that went before the civil and foreign wars; the armour hung in the Lacedæmonian temples clanged of itself, the doors of the temple of Hercules, at Thebes, opened of themselves and the arms suspended on the inner walls were found in the morning flung to the floor, as Cicero tells us. Coming forward in time, in the reign of Theodosius a blazing star attached to a sword was seen in the heaven. So we might go on almost ad infinitum repeating these tales, more or less credible, of signs, portents and wonders which have heralded in great national disasters and international conflicts, while of the personal warnings above mentioned there are an incalculable number. Yet the student of Occult Science will see no proof of supernaturalism in any of these. One and all are produced by the elemental spirits, or forces, attached to the nation or the individual, and provoked by some Adept or other high mystic who has the interest of the one, or some friend or relative who has that of the other at heart.
Strange as may seem to us these ominous marshallings of troops in the air, these fightings of battles, these clangors of arms and armor and other signs of military conflict, the apparition of unexpected and quasi inexplicable comets, hailstorms, volleys of thunder and terrific lightning, the throwing of fire-balls against fortresses and the rush of



howling, barking and screaming phantom animals through castle corridors, it is not surprising that researchers of the class of our contemporary writers on psychical phenomena should try to brush away all the mass of cumulative testimony as to these phenomena by the easy process of contemptuous denial. But then, the day of these blinded word-weavers is past, and their mock sun is setting behind the clouds of matter which have been engendered by the vapors of their mental speculations. When the thoughtful public were struggling to break through the meshes of the net of dogma cast over them by interested theologians, the strong, muscular hand of Materialism stretched out towards them by modern science was grasped eagerly in the hope that it might lift them out of the mire of their doubts on to the firm ground of demonstrable truth. But the scientists overdid their part, and a thousand failures to account for the simplest psychical phenomena destroyed their influence and forced the once-submissive reading public to resort to original experiment, backed up by the reading of the works of mystics and mystical students of our own and preceding generations. Thus it has come about, through that ancient teaching, that the forces of nature manifesting in its several component kingdoms can be identified, classified, brought into relations with us, and made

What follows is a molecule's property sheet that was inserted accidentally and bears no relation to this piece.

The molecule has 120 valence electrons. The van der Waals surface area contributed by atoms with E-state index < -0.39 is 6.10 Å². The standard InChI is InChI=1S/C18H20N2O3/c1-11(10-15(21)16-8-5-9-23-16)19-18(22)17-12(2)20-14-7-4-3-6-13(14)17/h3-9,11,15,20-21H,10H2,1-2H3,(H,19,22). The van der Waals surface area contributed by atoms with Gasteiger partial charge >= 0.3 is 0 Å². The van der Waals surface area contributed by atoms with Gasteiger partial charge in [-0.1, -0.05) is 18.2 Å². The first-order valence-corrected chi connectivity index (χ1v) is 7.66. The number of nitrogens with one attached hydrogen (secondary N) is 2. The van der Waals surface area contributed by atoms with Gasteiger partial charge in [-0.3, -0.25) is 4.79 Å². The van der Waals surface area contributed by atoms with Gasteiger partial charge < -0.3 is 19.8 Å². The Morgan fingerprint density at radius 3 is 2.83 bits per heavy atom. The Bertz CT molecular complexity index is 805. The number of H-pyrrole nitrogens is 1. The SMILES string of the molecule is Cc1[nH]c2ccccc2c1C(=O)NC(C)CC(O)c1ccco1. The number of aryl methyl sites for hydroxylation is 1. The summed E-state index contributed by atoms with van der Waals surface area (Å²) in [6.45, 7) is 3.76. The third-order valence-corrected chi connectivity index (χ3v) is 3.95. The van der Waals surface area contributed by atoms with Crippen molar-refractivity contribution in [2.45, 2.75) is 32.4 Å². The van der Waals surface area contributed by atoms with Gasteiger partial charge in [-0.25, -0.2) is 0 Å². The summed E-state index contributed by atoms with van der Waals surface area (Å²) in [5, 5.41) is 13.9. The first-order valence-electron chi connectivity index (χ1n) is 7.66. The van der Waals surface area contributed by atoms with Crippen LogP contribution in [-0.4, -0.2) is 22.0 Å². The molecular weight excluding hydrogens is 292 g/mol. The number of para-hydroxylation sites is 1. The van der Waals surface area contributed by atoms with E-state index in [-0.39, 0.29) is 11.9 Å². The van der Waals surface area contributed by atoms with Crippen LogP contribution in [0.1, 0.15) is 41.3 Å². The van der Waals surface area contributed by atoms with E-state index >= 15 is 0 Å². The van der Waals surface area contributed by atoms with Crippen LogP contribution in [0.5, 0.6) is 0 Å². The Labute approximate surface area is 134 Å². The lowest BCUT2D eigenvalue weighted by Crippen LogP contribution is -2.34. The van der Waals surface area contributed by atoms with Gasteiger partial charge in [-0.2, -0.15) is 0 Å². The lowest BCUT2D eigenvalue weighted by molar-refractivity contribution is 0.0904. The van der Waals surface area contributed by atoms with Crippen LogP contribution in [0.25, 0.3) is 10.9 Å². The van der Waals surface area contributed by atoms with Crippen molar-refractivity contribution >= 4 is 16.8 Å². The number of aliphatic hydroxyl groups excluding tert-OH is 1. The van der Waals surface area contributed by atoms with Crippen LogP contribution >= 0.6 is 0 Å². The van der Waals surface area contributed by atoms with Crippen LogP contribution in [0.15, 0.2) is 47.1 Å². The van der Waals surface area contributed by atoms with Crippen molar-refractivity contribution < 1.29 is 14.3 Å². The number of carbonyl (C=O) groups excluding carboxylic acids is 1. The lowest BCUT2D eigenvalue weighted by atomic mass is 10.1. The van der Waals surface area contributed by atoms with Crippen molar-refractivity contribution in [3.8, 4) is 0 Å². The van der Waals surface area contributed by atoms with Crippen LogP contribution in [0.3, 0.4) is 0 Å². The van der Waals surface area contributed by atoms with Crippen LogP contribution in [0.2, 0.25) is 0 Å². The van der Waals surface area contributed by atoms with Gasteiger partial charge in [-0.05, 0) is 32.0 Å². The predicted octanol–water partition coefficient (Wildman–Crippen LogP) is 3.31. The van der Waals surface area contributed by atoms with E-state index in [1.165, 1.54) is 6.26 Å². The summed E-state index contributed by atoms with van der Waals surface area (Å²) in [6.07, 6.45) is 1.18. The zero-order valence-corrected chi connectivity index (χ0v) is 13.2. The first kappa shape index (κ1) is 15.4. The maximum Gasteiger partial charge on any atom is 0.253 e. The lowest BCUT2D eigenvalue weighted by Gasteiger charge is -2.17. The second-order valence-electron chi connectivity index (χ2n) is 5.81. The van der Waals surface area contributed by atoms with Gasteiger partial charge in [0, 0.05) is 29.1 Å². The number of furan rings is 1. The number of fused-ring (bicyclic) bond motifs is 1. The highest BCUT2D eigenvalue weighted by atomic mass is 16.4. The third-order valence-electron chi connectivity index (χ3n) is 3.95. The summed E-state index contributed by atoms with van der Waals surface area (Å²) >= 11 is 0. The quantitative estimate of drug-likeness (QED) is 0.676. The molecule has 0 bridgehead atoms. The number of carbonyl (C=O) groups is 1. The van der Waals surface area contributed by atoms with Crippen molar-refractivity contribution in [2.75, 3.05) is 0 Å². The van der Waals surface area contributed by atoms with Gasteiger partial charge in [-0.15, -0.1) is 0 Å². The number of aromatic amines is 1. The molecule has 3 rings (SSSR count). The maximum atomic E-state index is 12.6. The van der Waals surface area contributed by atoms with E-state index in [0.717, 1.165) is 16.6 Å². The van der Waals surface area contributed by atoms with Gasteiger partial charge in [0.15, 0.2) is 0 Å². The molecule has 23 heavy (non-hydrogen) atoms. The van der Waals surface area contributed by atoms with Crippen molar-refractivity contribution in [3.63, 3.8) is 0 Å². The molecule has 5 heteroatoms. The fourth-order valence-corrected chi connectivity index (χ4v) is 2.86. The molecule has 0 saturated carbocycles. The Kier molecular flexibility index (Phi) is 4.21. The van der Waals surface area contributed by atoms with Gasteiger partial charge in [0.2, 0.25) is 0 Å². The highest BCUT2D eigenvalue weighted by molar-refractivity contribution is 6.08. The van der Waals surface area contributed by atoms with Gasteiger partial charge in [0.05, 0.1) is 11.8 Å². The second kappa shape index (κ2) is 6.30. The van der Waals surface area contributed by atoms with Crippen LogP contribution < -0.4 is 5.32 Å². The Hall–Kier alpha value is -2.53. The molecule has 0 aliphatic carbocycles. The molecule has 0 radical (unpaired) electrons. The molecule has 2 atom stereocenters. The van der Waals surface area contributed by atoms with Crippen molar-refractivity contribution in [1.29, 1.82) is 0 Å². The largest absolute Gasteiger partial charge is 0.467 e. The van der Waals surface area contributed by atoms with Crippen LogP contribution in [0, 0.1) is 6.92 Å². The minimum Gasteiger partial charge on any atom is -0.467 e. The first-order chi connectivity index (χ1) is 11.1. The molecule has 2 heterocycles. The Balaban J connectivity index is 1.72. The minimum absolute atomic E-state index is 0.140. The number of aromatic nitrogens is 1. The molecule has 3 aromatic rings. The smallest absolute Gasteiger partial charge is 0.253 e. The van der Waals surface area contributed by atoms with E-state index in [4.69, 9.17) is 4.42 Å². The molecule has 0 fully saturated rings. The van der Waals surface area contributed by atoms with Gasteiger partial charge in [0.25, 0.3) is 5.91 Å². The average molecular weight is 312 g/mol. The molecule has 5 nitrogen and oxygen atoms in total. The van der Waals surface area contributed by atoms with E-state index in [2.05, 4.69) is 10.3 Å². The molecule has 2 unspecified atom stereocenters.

subject to the developed will-power of students who have been under the teaching of Adepts or Masters of Wisdom. The mystic, therefore, would be inclined to accept as true the testimony of a cloud of witnesses of various generations, to the real occurrence of phenomena like those above recorded. Have we not in this very chapter, had the unimpeachable testimony of our educated colleague, Mr. K., to the fact that the answer to his yearning soul-cry for help to discover the truth, came in the form of a written message in the sky, the glowing embers, the tree-foliage and the sand of the soil? How much more difficult would it be then for the same presumed Intelligence that gave him this message to have marshalled the tribes of the sylphs to form themselves into a sky-built picture of moving troops, or prancing horses, or even of our Adyar headquarters, with the concomitants of the Hall where I should receive him and a simulacrum of myself figured as I would be, sitting before him on the occasion of his visit? Finally, if the reader will take the trouble to refer to The Theosophist,1 he will see that our honorable and respected colleague, Dr. English, writes in connection with this question of celestial portents: “The late Mrs. English was a natural clairvoyant and throughout her whole life had psychical experiences,

1Vol. XVIII, p. 417, footnote.



often of a prophetic character. About a year before the outbreak of the American civil war she saw appear in the sky, one morning in broad daylight and distinctly outlined, a spectral troop of cavalry in rapid march, moving in a southerly direction.”
Is it not more than probable that the occurrence of these premonitory warnings in the form of phenomena, terrestrial and atmospheric, gave rise to the folk-lore proverb: “Coming events cast their shadows before?” And did Campbell, who embodies it in his famous poem, Lochiel’s Warning, know that these portents could be read by one who had developed the psychical faculty? For his couplet runs thus:
’Tis the sunset of life gives me mystical lore,
And coming events cast their shadows before.
For, in the name of common sense, how could an impersonal, as set non-existing occurrence, unembodied, hence incapable of casting a shadow, nevertheless make the physical impression upon the physical plane before itself—the event—had occurred? But this old saw becomes quite intelligible to those of us who know of the existence of the astral plane and of the possibilities within reach of an advanced ego to create and make visible to ordinary sight all these pictures and phenomena which are above classified as portents.